• social insurance numbers
• financial information
Parents, take note: This goes for you, too. If you need to give out personal information, consider doing so by making a phone call or sending an encrypted email.
Kids also need to know that they should only share photographs with those they know in real life and that those pics should never be sensitive in nature.
Decide on an internet safety plan as a family
In addition to discussing the dangers of the internet, it’s important to set healthy usage boundaries, too. While tech addiction has yet to be medically classified, experts do recognize that excessive internet use is a growing problem. According to a survey by Common Sense Media, 59 percent of the parents surveyed felt that their kids were “addicted” to their mobile devices. In addition, 27 percent of parents felt that they themselves were tethered to the internet. The Microsoft Family Safety App allows families to set and stick to screen time limits that apply to devices, as well as to specific apps and games. When the allotted time runs out, the main moderator can choose to add more time or not.
Teach kids to be discerning about what they read and see
Teaching kids to identify accurate information from reliable sources will help them become better internet users. We’re all guilty of searching a topic only to end up down an information rabbit hole (how often have you searched a symptom you or your child is experiencing only to scare yourself silly?). Teach kids about trustworthy media: this includes articles that show their sources, websites that have integrity mandates, and content that quotes pedigreed experts. User-generated content, forums and click-bait headlines should all be considered carefully.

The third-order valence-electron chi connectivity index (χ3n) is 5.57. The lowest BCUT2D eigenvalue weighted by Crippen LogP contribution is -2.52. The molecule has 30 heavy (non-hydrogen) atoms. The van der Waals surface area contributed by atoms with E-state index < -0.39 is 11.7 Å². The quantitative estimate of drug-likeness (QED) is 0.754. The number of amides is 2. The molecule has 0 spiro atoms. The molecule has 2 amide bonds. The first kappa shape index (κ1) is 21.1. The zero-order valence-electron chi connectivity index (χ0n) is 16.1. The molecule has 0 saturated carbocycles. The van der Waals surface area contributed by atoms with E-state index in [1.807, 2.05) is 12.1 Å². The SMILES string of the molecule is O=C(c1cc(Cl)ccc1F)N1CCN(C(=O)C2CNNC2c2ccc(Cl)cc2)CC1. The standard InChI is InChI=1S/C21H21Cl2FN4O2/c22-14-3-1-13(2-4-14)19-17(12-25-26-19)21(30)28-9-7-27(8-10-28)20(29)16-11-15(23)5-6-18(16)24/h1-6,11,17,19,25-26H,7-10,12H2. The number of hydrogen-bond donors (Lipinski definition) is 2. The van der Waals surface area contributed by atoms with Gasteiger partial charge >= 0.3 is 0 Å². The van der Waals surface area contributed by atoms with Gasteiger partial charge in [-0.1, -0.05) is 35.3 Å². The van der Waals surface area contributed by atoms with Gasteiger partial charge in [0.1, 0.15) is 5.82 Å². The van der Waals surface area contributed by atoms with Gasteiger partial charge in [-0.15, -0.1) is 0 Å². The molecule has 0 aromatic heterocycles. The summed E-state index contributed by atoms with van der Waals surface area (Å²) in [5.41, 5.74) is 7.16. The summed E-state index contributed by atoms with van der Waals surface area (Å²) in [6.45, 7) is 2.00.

Also, it would do us all some good to remember that social media is usually the highlight reel. As soon as your kids join the world of social, they will no doubt compare themselves to their peers on the daily. Remind them that social media is highly filtered and edited. Encourage them to take breaks from their accounts when they’re feeling down or overwhelmed. And hey, Mom and Dad, you should take that advice, too.
BONUS: Keep internet safety fun with the new Privacy Prodigy game from Minecraft Education
To mark the 20th annual Global Safer Internet Day, Xbox rolled out a new immersive game-based learning experience called Privacy Prodigy, a continuation of the CyberSafe series from Minecraft Education, which is designed to help players from age 7-18 learn how to keep their personal data safe when they’re out in the world. Whether kids are learning how to keep data protected in public places or where to store data, this new game will challenge kids to help them (and their parents!) learn how to make more informed decisions about who should have access to their personal data and why.
Privacy Prodigy is available in the Minecraft Education lesson library. If your family (or you!) play the Bedrock version of Minecraft at home, access Privacy Prodigy for free in the Minecraft Marketplace.
Sponsored by: Microsoft